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Ciência Rural

Print version ISSN 0103-8478

Cienc. Rural vol.42 no.4 Santa Maria Apr. 2012

https://doi.org/10.1590/S0103-84782012000400016 

a10512cr5609

NOTE
CLINIC AND SURGERY

 

Hemophagocytic histiocytic sarcoma in feline

 

Sarcoma histiocítico hemofagocítico em felino

 

 

Luciele Varaschini TeixeiraI, 1; Danieli Brolo MartinsII; Raqueli Teresinha FrançaII; Anne Santos do AmaralIII; Cínthia Melazzo MazzantiII; Sonia Terezinha dos Anjos LopesII

ILaboratório de Análises Clínicas Veterinárias da Universidade Federal do Rio Grande do Sul (LacVet – UFRGS), 91540-000, Porto Alegre, RS, Brasil, E-mail: luciele.sm@gmail.com
IILaboratório de Análises Clínicas Veterinárias da Universidade Federal de Santa Maria (LacVet – UFSM), UFSM, Santa Maria, RS, Brasil
IIIDepartamento de Clínica de Pequenos Animais, Hospital Veterinário Universitário (HVU), UFSM, Santa Maria, RS, Brasil

 

 


ABSTRACT

Cytological analysis of the pleural cavity becomes extremely important for the diagnosis of tumors that have no visible or palpable mass. The aim of this study is to report a case of hemophagocytic histiocytic sarcoma in a cat, a rare neoplasm, emphasizing the importance of laboratory tests, especially the analysis of effusions. This report discloses the usefulness of cytology in effusions directing the clinical veterinarian for the correct diagnosis and subsequent treatment.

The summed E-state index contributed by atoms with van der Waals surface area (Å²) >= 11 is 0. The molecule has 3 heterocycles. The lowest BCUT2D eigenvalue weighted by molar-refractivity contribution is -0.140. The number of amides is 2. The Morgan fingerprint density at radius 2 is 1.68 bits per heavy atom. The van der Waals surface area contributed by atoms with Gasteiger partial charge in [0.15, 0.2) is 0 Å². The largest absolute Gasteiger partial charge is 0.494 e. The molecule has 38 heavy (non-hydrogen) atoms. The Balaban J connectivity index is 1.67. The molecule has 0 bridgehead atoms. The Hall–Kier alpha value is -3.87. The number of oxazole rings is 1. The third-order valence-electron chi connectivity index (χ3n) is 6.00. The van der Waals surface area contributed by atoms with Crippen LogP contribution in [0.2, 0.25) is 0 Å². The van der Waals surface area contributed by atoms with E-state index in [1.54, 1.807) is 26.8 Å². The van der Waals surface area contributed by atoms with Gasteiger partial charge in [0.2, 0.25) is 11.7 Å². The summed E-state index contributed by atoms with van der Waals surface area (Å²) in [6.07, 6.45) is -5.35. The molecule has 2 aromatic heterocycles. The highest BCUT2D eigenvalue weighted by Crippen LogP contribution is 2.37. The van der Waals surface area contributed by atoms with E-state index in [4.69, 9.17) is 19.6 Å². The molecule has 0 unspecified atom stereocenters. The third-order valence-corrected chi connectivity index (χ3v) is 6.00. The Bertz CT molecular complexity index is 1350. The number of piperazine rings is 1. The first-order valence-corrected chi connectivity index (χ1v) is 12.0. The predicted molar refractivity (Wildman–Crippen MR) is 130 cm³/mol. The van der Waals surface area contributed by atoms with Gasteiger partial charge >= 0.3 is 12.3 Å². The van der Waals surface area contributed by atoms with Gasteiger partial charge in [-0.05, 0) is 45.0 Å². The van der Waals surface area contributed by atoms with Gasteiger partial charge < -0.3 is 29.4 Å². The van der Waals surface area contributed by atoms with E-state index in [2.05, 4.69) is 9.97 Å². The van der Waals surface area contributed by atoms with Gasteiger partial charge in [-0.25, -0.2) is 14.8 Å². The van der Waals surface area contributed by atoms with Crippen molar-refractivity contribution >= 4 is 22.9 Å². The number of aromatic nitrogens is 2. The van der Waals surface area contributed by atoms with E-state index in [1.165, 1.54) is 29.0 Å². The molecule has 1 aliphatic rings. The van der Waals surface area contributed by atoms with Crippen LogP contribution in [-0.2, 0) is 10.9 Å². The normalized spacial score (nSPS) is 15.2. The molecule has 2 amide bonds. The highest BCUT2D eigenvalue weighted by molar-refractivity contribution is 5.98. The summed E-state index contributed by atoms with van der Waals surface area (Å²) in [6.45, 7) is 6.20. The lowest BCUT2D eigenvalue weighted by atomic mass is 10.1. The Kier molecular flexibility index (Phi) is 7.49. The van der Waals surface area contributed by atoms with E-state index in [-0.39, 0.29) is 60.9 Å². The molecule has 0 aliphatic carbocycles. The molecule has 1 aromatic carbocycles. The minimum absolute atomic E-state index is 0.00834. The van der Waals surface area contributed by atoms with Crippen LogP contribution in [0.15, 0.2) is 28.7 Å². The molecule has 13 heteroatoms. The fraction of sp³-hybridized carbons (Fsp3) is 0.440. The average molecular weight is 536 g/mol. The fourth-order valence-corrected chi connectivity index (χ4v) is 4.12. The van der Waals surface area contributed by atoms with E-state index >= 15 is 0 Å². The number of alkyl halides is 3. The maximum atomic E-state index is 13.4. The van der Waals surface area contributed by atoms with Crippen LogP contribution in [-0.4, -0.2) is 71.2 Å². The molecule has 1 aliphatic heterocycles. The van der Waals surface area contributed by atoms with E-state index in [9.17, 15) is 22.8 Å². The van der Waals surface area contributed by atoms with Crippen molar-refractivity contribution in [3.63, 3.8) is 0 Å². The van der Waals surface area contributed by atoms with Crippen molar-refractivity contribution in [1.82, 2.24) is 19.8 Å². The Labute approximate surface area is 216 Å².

Keywords: neoplasms, cat, diagnosis, effusion analysis.


RESUMO

A análise citológica das efusões cavitárias torna-se de suma importância para o diagnóstico de neoplasmas que não possuem massa visível ou palpável. O objetivo deste trabalho é relatar um caso de sarcoma histiocítico hemofagocítico em um felino, um neoplasma de ocorrência rara, enfatizando a importância dos exames laboratoriais, 1 principalmente análise de efusões. Este relato expõe a utilidade da análise citológica das efusões direcionando o clínico veterinário para o diagnóstico correto e posterior tratamento.